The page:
Prejudice, or pre-judging others on irresponsible bases, robs them and robs us. God hates it, but how can we minimize its impact?
On 31 October 2017 the world will remember one of the unlikeliest and yet most important events in human history, Martin Luther’s posting of his Ninety-Five Theses on the door of the All Saints Church in Wittenberg, Germany. Following the custom of the day, the young priest had written them in Latin to avoid bringing unnecessary controversy to the Church and he posted them in a public place to invite clerical discussion. Luther never expected that his theses would be translated into German within days, printed on recently invented printing presses, and spread throughout Western Europe within weeks. The Protestant Reformation had begun.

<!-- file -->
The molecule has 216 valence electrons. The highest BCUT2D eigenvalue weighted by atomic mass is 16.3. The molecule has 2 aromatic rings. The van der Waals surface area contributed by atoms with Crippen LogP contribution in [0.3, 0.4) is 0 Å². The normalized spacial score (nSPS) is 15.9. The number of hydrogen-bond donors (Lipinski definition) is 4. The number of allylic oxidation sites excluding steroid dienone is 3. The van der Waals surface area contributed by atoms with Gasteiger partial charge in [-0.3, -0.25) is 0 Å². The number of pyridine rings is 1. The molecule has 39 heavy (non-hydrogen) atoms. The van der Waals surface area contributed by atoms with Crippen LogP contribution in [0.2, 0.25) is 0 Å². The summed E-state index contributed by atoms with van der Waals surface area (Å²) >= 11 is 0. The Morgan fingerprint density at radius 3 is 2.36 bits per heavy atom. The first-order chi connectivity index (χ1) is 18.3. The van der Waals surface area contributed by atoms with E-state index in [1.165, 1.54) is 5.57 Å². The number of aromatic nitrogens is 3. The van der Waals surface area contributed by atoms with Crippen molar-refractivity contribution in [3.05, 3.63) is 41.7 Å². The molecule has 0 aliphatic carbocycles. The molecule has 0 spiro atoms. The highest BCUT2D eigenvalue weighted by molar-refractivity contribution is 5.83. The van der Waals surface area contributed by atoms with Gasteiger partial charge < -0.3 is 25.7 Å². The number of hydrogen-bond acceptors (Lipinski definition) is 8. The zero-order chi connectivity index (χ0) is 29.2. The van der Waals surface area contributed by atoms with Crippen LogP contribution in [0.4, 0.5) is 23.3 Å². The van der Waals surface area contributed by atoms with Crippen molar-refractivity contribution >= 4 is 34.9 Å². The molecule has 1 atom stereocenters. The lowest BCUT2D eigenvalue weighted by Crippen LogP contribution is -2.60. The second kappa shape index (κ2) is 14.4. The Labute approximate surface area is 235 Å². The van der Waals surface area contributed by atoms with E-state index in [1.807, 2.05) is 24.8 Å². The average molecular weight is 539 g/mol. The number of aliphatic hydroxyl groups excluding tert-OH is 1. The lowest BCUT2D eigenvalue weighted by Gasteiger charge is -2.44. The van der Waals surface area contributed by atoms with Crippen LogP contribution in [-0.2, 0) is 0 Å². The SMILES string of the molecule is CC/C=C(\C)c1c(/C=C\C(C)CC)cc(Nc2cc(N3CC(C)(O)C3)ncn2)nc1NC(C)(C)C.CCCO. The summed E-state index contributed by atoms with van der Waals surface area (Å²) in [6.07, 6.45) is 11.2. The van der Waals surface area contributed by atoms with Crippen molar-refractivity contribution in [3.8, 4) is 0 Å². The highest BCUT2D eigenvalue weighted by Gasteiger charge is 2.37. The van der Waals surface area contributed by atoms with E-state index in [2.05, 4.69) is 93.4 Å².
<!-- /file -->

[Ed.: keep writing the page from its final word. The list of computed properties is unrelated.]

Luther has been lionized by Protestants and vilified by Catholics for centuries, but recently another part of his legacy has faced scrutiny. His 1543 On the Jews and their Lies is scathing, bigoted, and manifestly untrue. Last night my family and I attended a play produced by the Fellowship for the Performing Arts entitled Martin Luther on Trial which examined the legacy of Luther. It was well worth watching.